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polar-bear-2199534_640Guest Post by Neil Stawski of climatewise

It may seem like understanding climate change is difficult, as you may hear one politician say something and then another say neatly the exact opposite. Though there are certainly some complicated issues at the heart of climate change, it’s important to know that among the scientific community, there’s nearly 100% consensus. Climate change exists, man is at least somewhat responsible, and there are plenty of signs – solid proof, even. Here are some answers to questions about climate change you may have.

Is global warming the same as climate change?

Not exactly. Global warming is a phenomenon that is part of climate change, which in fact encompasses many other observable phenomena. As the Environmental Protection Agency puts it,

“Global warming refers to the recent and ongoing rise in global average temperature near Earth’s surface … global warming itself represents only one aspect of climate change.

Climate change refers to any significant change in the measures of climate lasting for an extended period of time. In other words, climate change includes major changes in temperature, precipitation, or wind patterns, among other effects, that occur over several decades or longer.”

When discussing the totality of man’s effect on climate, it’s best to refer to climate change.

Does the presence of snow and/or cold temperature mean climate change isn’t a big deal?

Absolutely not. Once again, this is a problem with the “global warming” terminology. The steady rise in average global temperatures over the past century and beyond (mostly caused by increased greenhouse gases in the atmosphere) has led to changes in weather patterns. A giant snowstorm can actually be a sign of climate change. But don’t confuse weather with climate. Weather comes and goes, while climate is a more overarching thing.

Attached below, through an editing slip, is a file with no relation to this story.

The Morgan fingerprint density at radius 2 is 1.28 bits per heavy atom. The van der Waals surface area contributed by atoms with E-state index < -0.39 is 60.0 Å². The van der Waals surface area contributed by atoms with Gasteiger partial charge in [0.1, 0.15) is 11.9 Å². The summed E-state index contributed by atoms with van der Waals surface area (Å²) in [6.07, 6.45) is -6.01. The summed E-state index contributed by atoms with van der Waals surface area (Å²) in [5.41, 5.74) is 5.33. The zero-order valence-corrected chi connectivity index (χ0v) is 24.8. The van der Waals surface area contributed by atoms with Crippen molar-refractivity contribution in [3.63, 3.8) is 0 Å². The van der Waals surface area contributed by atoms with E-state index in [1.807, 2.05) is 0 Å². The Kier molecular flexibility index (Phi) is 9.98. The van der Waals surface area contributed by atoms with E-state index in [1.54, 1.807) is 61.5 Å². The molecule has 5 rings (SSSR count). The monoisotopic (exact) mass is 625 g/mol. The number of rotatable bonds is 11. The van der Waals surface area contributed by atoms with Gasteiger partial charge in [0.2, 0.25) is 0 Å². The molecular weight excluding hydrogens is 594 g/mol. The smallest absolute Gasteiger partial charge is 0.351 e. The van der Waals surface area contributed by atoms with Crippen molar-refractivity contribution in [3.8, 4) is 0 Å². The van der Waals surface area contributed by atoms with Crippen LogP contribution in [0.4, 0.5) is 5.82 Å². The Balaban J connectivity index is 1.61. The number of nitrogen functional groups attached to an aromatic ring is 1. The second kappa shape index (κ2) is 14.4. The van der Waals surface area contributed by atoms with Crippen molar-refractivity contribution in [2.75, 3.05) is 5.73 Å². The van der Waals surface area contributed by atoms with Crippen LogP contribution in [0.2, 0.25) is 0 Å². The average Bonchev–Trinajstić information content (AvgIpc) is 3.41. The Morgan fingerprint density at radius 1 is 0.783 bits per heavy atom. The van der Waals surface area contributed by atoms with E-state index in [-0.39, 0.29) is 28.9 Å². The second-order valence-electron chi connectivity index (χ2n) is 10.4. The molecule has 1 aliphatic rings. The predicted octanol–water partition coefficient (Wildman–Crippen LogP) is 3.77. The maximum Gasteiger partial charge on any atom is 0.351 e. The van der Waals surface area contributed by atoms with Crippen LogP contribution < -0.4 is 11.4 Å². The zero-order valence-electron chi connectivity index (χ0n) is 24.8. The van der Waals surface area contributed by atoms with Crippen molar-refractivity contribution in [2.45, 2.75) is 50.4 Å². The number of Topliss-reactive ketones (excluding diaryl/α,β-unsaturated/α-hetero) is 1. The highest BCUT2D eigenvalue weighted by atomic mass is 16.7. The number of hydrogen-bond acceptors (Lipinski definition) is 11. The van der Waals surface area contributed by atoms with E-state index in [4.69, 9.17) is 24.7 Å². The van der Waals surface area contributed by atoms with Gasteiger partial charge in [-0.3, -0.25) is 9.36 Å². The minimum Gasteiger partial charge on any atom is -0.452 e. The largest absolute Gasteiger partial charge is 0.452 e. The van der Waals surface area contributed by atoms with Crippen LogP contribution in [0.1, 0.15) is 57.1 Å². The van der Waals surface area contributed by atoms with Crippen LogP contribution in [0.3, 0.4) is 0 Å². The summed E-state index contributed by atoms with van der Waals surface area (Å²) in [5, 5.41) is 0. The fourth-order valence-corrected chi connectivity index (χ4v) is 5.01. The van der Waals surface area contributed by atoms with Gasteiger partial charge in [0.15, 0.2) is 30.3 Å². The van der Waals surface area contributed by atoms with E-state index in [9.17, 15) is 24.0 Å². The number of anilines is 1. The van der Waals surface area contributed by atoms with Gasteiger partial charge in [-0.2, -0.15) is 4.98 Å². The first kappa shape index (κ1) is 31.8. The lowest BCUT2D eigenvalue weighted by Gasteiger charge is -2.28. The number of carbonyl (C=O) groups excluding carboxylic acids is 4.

Are the effects of climate change blown out of proportion?

No. Climate change presents a dire threat to Earth and all life on it – including humans. Climate change is causing storms of increased intensity – hurricanes, flooding, and tornadoes. It is hurting food production. It is threatening upwards of a third or all flora and fauna on Earth – both land and sea. The rising sea levels threaten to swallow low-lying cities and towns around the world if present practices are left unchecked.

Are we already too far gone to do anything about it?

No! The sooner we act, the better, but we are not past the point of no return. There are plenty of changes you can make at home to reduce your footprint, such as conserving water, reducing your time spent in cars, and stepping up your recycling game. Much of the battle on climate change must occur at the governmental level, however, so activism is most certainly encouraged. Call and write your representatives. Let them know this issue is important to you. Hold them accountable at election time. Participate in climate advocacy groups.

Do we really need the EPA and other regulatory agencies?

Of course. Climate watchdog organizations are vital. Without them, we would not only be in the dark regarding the science of climate change, but we would have very little getting in the way of industries that, by their very nature, are harmful to the environment.